Where do you start with a choice like that? Fortunately, most individuals and small businesses can knock off a few options right away: The Enterprise edition is available only to large corporations, Home Basic will be sold only in "emerging markets," and the Starter edition will be sold only with netbooks. But that still leaves three editions to choose from in the U.S.
I've been using the beta and early release candidates of the top-end Ultimate version for months now, but it's pricey ($320 for the full version; $220 for the upgrade). If I'm not prepared to spend that much when I come to plop down my dollars, which of the two scaled-down versions will best fit my needs? I'm still trying to figure that one out.
And even after you settle on an edition, you're not done making decisions yet. All packaged retail versions of Windows 7 come with both 32- and 64-bit versions of the OS, so you'll have to choose which one to install. The 64-bit question isn't easy even if you have a 64-bit CPU: While 64-bit computing promises better data handling and more speed, the "con" list for installing 64-bit operating systems includes not knowing whether 32-bit drivers will work at all, and whether some 32-bit applications may actually run more slowly in a 64-bit environment.
It looks better...
Yes, this is relatively frivolous as reasons go, but you can't knock the psychological boost you get from a good redecorating job. Windows 7 themes make your workplace fresh again. They let you cycle through different background images and screensavers, and enable you to build your own desktop themes and share them with others.
Windows 7 also fixes a half-cooked Vista feature: Gadgets, those handy little desktop tools modeled after Mac Widgets that include clocks, weather tickers and up-to-the-minute headlines. But Vista docked Gadgets in a horrible sidebar that took up too much desktop space. Windows 7 gets it right: You can slide your clock to the top left, tuck your weather ticker halfway down the right ... in short, stick them where you want them.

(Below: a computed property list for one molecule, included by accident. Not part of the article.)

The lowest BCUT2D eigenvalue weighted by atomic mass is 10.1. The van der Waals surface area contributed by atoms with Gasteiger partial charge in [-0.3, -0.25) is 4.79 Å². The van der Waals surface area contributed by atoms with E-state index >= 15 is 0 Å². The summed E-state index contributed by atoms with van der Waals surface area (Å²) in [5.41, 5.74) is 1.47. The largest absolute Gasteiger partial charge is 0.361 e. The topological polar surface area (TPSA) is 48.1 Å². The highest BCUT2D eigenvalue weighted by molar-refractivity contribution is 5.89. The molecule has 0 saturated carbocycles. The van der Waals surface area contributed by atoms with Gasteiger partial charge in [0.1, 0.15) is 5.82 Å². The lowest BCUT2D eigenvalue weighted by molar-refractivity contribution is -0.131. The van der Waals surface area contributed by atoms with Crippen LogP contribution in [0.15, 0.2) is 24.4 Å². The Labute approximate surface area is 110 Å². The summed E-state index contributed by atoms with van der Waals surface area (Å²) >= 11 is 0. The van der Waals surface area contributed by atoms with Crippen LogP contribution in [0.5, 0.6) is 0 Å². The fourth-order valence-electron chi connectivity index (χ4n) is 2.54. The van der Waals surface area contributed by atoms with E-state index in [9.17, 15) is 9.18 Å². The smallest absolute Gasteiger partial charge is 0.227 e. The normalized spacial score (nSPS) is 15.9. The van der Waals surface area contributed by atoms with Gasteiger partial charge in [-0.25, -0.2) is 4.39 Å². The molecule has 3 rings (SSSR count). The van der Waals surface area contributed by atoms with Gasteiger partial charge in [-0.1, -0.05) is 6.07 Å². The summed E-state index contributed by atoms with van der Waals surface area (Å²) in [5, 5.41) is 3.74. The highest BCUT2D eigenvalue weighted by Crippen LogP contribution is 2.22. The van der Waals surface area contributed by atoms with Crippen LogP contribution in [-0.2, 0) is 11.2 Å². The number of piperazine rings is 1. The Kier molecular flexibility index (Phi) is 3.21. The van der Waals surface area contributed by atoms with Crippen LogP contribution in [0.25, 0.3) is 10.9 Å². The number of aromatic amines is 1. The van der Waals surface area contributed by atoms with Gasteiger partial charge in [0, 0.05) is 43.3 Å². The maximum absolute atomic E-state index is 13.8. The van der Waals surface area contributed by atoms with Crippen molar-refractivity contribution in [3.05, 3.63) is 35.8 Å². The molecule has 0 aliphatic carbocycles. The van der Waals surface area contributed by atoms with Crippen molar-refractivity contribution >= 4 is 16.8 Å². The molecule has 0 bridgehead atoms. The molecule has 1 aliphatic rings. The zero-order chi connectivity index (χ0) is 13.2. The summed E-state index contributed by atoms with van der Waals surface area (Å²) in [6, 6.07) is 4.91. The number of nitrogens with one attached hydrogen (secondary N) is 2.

...but it's not necessarily faster
It has been reported widely that Windows 7 is faster than ever, in part because of its ability to take advantage of multicore and multithreaded chips and GPUs. I'm not disputing any of that, but I did experience a little disappointment when upgrading one of my XP machines.
Oh, Windows 7 boots up much faster than XP on my spiffy year-old Toshiba Satellite Pro S300M notebook, but it's no speedier than XP in daily use. (Adobe's chronically slow-loading Creative Suite apps, for example, aren't any sprightlier under Windows 7 -- or could they possibly be a little slower? Hard to say.) This is a good notebook with a 2.26GHz Intel Core 2 Duo CPU and 2GB of RAM, but Windows 7's evaluation of hardware components, the Windows Experience Index, gave it a pitiful score of just 3.1 out of a possible 7.9.
The culprit? The graphics subsystem, based on Intel's Mobile 45 Express chipset, isn't good enough for the Aero interface. The exact same Windows Experience Index gives a much more generous 4.9 rating on the same system for 3D business graphics and light gaming. It's the pretty transparent title bars and animations that Windows 7 inherited from Vista that pull all the processing power from the graphics subsystem. And that's bad news for cheaper computers with onboard video subsystems.
Back when I got Vista, the first tweak I performed was to turn Aero off. Guess what? I had to do the same with Windows 7. And that's a shame: Is the first thing you want to do with an upgrade to turn bits of it off so you can win back some performance?